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Chiquita Banana Seeks to Limit Legal Liability
Chiquita International asks Federal courts to block lawsuits that claim it supported terrorists. Banana harvester and produce import/export giant, Chiquita is accused by the surviving families of those who were killed in Columbia’s decades long civil war. Chiquita, who owner a number of banana plantations in Columbia has admitted to giving $1.7 million over ten years to a “right wing Columbian paramilitary group,” according to the Huffington Post. Yet the company says that it was blackmailed into paying, and chose that option rather than risking its own employee’s lives or its operations. “In 2007 the company pled guilty to U.S. criminal charges that it supported terrorism. It paid a $25 million dollar fine.”
The various lawsuits directed towards the company were “consolidated for pretrial action before a federal judge in West Palm Beach,” where Chiquita is seen to be liable to the deaths of thousands at the terrorists. These are the “AUC” the right wing “Self-Defense Forces of Columbia.” These terrorists have murdered countless and the survivors blame Chiquita for giving them money and enabling them to continue their massacre. Though the surviving relatives who have scrapped together a life have come forward and won “several pretrial rulings,” Chiquita International is now stepping up its game and taking things to another level.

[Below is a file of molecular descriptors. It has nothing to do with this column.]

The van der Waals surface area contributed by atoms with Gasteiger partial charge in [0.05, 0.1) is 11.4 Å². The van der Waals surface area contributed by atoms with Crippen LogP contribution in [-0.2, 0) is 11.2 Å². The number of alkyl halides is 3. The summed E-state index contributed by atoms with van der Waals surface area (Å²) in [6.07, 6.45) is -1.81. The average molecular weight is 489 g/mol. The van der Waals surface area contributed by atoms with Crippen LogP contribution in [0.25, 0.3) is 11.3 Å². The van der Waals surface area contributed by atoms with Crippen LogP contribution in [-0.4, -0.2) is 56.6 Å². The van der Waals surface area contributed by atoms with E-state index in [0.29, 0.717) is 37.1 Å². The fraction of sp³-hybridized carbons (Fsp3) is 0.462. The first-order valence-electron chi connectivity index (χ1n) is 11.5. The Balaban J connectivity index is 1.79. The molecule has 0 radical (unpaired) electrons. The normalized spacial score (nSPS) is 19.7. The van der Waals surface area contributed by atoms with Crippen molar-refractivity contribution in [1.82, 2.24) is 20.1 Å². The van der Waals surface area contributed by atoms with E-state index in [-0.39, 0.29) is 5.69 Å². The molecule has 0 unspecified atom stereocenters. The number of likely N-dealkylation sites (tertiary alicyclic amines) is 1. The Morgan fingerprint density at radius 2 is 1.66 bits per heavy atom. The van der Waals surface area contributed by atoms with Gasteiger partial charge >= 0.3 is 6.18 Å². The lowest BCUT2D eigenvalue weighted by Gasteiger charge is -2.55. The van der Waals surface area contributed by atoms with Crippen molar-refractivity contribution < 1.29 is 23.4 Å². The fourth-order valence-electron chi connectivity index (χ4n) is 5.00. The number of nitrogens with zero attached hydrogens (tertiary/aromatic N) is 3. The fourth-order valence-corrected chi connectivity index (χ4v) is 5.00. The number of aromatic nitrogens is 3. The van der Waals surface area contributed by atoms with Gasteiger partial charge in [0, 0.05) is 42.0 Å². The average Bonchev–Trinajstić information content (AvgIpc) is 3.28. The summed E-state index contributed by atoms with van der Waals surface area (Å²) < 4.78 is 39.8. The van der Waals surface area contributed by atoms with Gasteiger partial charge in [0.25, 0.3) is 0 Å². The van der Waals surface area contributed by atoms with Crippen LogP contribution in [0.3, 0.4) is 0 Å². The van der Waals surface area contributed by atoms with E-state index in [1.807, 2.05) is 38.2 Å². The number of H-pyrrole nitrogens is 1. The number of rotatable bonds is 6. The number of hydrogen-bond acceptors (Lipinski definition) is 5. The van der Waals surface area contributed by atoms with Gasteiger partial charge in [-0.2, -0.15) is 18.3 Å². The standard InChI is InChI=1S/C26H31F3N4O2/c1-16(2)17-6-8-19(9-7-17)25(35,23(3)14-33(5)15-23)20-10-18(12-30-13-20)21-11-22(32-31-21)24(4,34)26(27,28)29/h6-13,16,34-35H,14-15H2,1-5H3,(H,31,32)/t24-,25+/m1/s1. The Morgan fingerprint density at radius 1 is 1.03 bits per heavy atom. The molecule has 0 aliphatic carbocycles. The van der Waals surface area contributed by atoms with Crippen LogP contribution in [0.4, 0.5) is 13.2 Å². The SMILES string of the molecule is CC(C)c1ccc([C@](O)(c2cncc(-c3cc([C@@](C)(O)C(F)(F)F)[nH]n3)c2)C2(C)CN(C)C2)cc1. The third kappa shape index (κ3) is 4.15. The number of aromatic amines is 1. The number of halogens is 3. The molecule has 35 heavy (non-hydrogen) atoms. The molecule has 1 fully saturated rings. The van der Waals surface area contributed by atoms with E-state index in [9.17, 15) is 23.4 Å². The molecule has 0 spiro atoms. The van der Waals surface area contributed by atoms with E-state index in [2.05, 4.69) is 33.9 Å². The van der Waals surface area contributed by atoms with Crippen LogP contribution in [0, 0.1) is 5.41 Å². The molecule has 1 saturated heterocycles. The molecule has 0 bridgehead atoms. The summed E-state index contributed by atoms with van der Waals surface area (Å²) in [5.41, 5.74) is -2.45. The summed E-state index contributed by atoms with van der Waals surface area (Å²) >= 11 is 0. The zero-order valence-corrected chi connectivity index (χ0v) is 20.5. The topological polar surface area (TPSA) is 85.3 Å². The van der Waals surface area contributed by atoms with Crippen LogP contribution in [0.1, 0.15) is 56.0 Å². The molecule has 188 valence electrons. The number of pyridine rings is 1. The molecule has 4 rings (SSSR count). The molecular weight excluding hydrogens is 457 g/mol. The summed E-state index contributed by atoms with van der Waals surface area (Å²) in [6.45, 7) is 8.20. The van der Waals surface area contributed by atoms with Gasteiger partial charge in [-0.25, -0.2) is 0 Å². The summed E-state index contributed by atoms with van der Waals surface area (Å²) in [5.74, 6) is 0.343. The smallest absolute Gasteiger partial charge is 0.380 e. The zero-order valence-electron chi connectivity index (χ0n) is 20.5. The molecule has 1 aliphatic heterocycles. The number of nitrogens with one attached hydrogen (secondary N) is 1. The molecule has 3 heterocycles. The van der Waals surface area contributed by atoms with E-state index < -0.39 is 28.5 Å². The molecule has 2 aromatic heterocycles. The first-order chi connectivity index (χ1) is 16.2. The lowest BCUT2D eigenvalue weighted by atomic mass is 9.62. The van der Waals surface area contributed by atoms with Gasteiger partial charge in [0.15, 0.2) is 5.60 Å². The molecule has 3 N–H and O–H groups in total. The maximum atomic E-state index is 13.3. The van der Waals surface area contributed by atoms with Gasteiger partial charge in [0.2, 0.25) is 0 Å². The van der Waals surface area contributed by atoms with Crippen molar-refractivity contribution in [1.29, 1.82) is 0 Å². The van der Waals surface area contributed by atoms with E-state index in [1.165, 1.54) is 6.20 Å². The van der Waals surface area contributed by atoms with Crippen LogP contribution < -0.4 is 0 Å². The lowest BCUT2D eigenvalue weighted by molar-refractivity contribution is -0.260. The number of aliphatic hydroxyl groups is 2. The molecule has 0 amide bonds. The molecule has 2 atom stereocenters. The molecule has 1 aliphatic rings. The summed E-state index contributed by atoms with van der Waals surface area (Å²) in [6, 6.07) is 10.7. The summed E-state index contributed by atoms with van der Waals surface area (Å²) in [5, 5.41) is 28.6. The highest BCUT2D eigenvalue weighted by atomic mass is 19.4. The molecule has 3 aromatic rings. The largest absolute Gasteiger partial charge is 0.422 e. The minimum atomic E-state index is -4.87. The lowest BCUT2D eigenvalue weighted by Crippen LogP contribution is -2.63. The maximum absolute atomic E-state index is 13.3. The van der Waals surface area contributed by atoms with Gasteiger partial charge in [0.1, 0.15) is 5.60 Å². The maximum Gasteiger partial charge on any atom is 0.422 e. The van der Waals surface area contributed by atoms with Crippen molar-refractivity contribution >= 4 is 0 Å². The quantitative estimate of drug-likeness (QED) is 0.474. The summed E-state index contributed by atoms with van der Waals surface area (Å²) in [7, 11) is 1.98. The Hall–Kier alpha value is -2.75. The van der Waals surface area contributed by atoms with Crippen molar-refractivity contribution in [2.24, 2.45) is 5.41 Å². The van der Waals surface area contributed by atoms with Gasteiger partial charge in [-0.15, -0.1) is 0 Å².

Chiquita is hoping that the 11th Circuit Court of Appeals will dismiss lawsuits because the company feels that the murders aren’t tied to the company, and that the accusations brought are rather general. Lawyers for Chiquita comment that to say that the company’s payment to the AUC terrorists means that Chiquita in any way condones or had knowledge of the murders it is not a reasonable assumption. Chiquita had formerly paid the leftist extremist group, FARC so that its operations and employees would not be attacked.
Chiquita also expects the ruling in the Kiobel vs. Royal Dutch Petroleum case that will help them as it limits foreigners’ access to American courts as they seek “accountability and monetary damages for human rights abuses.”
Among the plaintiffs are several women whose families were murdered by the terrorists whom Chiquita had funded. They spoke in anonymity as they live in fear.
“Emerging criminal bands” are forming in the group out of former paramilitary. Reports from one plaintiff include a story about how the AUC descended on her roof and shot her husband and brother. She escaped by taking her baby and jumping over a wall. She reports that she never knew she had the strength to jump over a wall before. “I am fighting for my children, so that they can have some help after all this time.”
Chiquita Spokesman Ed Loyd commented, “We condemn the actions of all groups that perpetuate violence and we have deep consideration and respect for all victims of paramilitary violence, but our employees were victims as well. More than 50 of them were brutally killed, and so we made payments solely to protect their lives.”